Freshman John Kunemund knows that life on campus at Duke University will include being exposed to alcohol — whether or not he is the one doing the drinking.

"The administrators have to keep a check on students, because if the students can just do whatever they want, I'm sure alcohol will be brought anywhere," said Kunemund, an 18-year-old from Jacksonville, Fla.

The start of the academic year is reviving the debate over alcohol's place on campus: How much can — and should — a school do to monitor students' drinking habits? And how much responsibility lies with students, many of them away from home for the first time?

The debate got plenty of attention at Duke in the spring, when three members of the men's lacrosse team were charged with assaulting a stripper at an alcohol-soaked team party off campus.

But it's an issue for schools across the country, not just this elite private school in central North Carolina.

"Almost every problematic student behavior issue has at its roots the overconsumption of alcohol," said Sheldon Steinbach, general counsel for the Washington-based American Council on Education, a higher-education lobbying group that lists Duke among its membership of 1,800 accredited colleges and universities. "There are lots of approaches, and schools apply them all. ... Yet the reality is that when a student becomes excessively intoxicated, all the instruction they may have had rapidly disappears."

Schools have tried a variety of remedies.

According to a study published in 2004 by the Harvard School of Public Health, 34 percent of colleges surveyed two years earlier said alcohol was not permitted on campus for students of any age, while 43 percent banned alcohol in campus residence halls. And at least 11 of 70 national fraternities have banned alcohol in their campus houses.

The Harvard study also found that 81 percent of administrators at four-year colleges described drinking as a problem or a major problem on their campus -- up from 68 percent in a similar 1999 study.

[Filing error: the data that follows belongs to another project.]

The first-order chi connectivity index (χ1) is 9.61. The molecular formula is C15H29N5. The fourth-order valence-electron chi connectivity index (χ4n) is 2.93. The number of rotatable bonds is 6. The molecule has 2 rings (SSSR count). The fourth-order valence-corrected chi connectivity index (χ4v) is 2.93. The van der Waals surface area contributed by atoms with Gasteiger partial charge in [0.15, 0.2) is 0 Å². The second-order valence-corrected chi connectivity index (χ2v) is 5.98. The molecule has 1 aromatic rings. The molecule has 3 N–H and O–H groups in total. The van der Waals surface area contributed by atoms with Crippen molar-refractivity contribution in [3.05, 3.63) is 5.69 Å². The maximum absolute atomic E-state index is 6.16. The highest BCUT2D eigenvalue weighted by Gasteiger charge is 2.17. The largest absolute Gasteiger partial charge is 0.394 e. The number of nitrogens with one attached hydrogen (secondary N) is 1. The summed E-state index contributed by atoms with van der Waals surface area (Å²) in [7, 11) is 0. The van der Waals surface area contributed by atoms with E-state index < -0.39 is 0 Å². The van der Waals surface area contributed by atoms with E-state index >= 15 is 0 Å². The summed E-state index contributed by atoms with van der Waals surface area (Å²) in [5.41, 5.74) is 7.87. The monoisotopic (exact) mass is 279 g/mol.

The University of Arkansas in Fayetteville tried educational programs and events, joined by police increasing enforcement efforts and a series of community anti-drinking messages, but the school still had a rash of alcohol-related deaths last year.

At Virginia's College of William and Mary, a Psi Upsilon chapter was evicted from campus housing this year for allowing underage drinking and violating campus drug policies.

In May, researchers at the Wake Forest University School of Medicine released a study of 10,000 students at 10 North Carolina universities that found members or pledges of fraternities and sororities were twice as likely to get drunk at least once per week as non-Greek students. Female pledges and sorority members who got drunk weekly were more than twice as likely to be sexually assaulted as non-Greeks who didn't get drunk weekly.

Steinbach noted that courts have moved away from the notion that colleges are de facto parents for students, with most recent decisions finding that schools are limited in their ability to regulate student behavior outside school hours and off campus.

Still, Amy George, a spokeswoman for Mothers Against Drunk Driving, believes colleges must "have the strongest policies possible."

"They absolutely have the obligation to students and the community to provide the safest environment possible," George said.

Prompted by a party-school reputation and a student's alcohol- and drug-related death, the University of Georgia this year is requiring that underage students caught drinking be placed on probation — and that their parents be notified. A second offense during probation leads to a two-semester suspension.

Georgia also is requiring freshmen to complete an online alcohol education course before they can register for spring classes.

"We're not trying to kill people's fun. We want the students to be healthy, safe and legal," said Dr. Pat Daugherty, assistant vice president for student affairs.

Duke has not announced any formal changes to its alcohol education policies for this year.

The issue puts schools in a balancing act, trying to foster responsibility while allowing young adults their freedom.

"The rules should not be made with an eye toward what's going to end up in newspaper coverage or what parents are going to call and complain about," said Duke sophomore Jim Davy, 19, of Pennington, N.J. "The big thing is, teach students to be responsible and promoting responsible habits you'll have now and for the rest of your life."